When selecting students for admission, medical schools tend to focus on applicants' grades in hard science courses and their MCAT scores, which also emphasize the hard sciences. But as the authors of a new study point out, what you learn in hard science courses is rarely helpful in interacting with patients.

More than IQ, medical schools should evaluate applicants' EQ — their emotional intelligence — before admission.

It takes more than a high IQ to be a good doctor. Doctors also need to listen to, empathize with, and understand their patients. This kind of knowledge takes emotional intelligence, the ability to manage your own emotions, understand the emotions of other people and interact effectively with others. Emotional intelligence is the starting point for developing both compassion and a good bedside manner. And medical schools aren't known for requiring or teaching any of this.

They should, according to a viewpoint authored by two members of the Department of Medical Ethics and Health Policy at the University of Pennsylvania's Perelman School of Medicine,Ezekiel Emanuel and Emily Gudbranson, and published in JAMA. The authors lay out a blueprint for how schools might do that — from selecting their candidates to what they teach them once they’ve been accepted.

They propose that the requirements that medical school applicants take calculus, physics and organic chemistry as undergraduates be replaced with training in psychology and leadership, and point to one medical school, the Icahn School of Medicine at Mount Sinai in New York, which has been recruiting some of its students from a humanities-oriented program called HuMed for 30 years. Those students, generally English, history and other non-science majors, do not take the MCAT and are guaranteed admission to Sinai after their sophomore year of college.

HuMed graduates are generally just as successful as medical students with more traditional training. They have also been more likely to go into areas where doctors are needed, such as primary care and psychiatry.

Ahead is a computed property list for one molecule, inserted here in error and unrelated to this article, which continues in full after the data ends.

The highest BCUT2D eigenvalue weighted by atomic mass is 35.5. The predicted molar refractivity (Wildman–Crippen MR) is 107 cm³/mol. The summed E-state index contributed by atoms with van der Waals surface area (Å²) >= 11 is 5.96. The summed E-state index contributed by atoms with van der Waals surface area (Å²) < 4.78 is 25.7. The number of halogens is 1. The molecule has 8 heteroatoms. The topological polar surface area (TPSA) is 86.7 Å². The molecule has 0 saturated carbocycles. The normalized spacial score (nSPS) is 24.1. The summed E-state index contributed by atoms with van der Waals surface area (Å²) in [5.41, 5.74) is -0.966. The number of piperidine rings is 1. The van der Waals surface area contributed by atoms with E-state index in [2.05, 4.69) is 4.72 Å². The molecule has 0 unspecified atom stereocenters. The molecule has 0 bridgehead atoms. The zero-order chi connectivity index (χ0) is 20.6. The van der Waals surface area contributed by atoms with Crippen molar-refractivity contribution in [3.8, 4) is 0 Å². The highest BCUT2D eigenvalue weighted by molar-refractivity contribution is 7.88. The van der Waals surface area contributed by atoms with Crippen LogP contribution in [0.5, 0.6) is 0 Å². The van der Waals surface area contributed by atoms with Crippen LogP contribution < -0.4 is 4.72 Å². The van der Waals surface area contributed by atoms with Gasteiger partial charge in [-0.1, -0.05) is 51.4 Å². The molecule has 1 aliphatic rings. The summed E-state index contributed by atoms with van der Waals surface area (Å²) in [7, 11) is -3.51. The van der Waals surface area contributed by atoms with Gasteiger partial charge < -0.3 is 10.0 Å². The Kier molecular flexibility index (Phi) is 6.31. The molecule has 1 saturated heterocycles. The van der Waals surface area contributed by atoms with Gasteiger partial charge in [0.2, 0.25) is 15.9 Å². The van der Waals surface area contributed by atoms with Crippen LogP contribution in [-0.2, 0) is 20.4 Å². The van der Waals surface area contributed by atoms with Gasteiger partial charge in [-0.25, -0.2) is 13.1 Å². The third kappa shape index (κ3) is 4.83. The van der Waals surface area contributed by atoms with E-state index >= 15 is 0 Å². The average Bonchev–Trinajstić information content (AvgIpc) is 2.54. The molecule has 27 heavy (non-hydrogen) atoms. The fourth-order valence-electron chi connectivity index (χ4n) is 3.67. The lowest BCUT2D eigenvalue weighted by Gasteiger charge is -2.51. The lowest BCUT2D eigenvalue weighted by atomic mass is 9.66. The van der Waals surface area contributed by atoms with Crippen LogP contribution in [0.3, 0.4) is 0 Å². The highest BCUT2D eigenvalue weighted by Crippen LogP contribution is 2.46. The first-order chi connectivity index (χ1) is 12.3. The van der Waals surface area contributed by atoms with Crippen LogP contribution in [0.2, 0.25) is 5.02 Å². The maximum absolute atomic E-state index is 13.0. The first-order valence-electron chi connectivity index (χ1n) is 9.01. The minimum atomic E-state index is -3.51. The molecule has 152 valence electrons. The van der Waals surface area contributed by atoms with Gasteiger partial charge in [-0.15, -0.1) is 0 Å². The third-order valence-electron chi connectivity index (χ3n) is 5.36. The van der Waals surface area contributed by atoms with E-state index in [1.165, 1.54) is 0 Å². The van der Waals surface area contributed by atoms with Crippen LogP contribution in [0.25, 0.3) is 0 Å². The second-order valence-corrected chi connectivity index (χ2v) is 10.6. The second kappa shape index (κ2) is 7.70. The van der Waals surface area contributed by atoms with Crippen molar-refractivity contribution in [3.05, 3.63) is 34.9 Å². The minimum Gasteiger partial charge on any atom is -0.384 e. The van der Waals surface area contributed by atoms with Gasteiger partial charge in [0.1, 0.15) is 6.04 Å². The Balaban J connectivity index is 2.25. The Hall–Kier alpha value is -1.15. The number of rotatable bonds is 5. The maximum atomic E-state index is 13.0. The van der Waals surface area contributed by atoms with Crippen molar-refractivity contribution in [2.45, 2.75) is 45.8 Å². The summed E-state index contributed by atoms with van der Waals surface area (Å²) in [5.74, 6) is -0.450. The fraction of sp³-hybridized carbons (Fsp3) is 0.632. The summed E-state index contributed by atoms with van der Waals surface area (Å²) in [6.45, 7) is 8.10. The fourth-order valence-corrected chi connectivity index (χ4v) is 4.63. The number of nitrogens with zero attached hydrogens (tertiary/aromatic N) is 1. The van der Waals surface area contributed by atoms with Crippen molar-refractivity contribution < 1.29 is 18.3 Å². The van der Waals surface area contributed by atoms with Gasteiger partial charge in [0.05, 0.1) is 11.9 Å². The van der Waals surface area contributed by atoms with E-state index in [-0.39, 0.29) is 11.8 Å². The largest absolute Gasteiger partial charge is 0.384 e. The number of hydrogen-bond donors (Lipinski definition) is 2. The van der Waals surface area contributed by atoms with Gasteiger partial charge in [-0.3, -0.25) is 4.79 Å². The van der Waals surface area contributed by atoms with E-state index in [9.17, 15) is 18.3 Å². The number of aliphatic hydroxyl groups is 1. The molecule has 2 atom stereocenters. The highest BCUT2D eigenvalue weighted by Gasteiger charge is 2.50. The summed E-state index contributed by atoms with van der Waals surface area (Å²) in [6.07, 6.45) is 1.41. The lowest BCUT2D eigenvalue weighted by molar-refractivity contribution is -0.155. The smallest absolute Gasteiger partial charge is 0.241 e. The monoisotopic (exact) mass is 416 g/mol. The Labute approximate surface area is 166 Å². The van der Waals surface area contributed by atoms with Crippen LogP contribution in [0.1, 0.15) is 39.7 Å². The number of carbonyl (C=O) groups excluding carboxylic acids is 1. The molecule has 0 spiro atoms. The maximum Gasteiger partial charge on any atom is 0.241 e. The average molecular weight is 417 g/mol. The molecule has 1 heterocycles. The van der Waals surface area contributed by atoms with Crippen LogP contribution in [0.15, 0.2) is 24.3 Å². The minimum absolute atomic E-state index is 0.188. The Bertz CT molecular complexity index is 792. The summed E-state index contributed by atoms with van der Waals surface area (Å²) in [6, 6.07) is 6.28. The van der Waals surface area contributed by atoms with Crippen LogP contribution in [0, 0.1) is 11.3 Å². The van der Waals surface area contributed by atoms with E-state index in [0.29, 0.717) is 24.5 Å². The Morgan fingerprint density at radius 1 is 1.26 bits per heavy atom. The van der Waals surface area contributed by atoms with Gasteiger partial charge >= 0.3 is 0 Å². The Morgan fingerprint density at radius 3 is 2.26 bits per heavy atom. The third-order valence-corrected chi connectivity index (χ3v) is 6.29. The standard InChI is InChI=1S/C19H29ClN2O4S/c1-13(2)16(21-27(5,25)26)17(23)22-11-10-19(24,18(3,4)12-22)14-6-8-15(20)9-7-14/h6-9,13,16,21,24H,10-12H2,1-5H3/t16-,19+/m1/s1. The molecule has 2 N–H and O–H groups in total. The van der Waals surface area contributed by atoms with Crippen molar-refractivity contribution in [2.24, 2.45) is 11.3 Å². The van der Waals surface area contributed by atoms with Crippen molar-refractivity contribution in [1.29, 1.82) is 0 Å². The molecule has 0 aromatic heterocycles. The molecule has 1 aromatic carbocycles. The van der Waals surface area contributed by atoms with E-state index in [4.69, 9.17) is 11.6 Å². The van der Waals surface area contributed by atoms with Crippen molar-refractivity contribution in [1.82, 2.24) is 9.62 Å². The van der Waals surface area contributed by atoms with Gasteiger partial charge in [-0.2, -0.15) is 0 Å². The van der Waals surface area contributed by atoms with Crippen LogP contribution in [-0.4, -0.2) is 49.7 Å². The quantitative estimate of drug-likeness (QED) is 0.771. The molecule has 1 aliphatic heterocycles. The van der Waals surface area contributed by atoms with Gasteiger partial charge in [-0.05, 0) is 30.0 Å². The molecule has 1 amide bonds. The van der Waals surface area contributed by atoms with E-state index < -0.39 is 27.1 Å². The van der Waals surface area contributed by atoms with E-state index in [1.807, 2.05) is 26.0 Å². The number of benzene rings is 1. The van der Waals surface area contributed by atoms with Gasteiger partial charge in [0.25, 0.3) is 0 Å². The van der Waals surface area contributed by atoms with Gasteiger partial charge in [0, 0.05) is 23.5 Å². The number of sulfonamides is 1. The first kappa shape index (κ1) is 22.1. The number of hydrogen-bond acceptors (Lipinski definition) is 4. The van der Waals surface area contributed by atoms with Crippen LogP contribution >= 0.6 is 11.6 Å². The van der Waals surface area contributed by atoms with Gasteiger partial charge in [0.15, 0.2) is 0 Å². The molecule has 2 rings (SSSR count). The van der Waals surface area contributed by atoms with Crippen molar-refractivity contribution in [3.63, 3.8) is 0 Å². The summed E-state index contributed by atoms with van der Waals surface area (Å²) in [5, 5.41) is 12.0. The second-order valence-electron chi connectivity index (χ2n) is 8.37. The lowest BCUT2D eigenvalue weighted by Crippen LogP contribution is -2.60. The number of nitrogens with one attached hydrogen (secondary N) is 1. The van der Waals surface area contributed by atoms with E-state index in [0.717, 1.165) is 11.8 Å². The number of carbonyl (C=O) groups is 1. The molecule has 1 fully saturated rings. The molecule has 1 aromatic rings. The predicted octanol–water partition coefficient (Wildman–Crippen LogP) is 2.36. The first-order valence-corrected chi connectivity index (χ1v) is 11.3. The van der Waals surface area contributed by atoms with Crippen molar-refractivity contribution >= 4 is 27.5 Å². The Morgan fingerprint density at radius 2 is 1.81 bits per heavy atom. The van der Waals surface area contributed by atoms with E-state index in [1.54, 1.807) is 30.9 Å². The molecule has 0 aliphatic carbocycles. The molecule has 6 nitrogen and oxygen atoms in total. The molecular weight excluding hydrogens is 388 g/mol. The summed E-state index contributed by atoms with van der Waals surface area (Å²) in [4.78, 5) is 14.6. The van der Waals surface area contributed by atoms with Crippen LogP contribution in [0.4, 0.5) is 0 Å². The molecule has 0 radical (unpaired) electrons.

More than IQ, medical schools should evaluate applicants' EQ — their emotional intelligence — before admission, the authors believe. The MCAT has recently been revised so that it now tests applicants on the psychological, social and biological foundations of behavior, and this will help, but schools should also be taking a deeper look at candidates' emotional intelligence and capacity for compassion on their own when deciding which students to accept.

Finally, medical school courses need to focus on the skills involved in emotional intelligence: “Medical students should be taught how to listen to their patients, encourage behavioral changes, and coordinate with team members in clinical settings.”

At the University of Pennsylvania Medical School medical students can take an art appreciation course. Students have found the course not only sharpens their observational skills, it also improves their ability to connect with their patients on an emotional level.

These sorts of human-based skills deserve greater emphasis, the viewpoint argues. Though important, it is not enough to know the science of medicine; caring for patients is an interpersonal interaction, requiring sensitivity and the ability and desire to consider the patient's background and beliefs.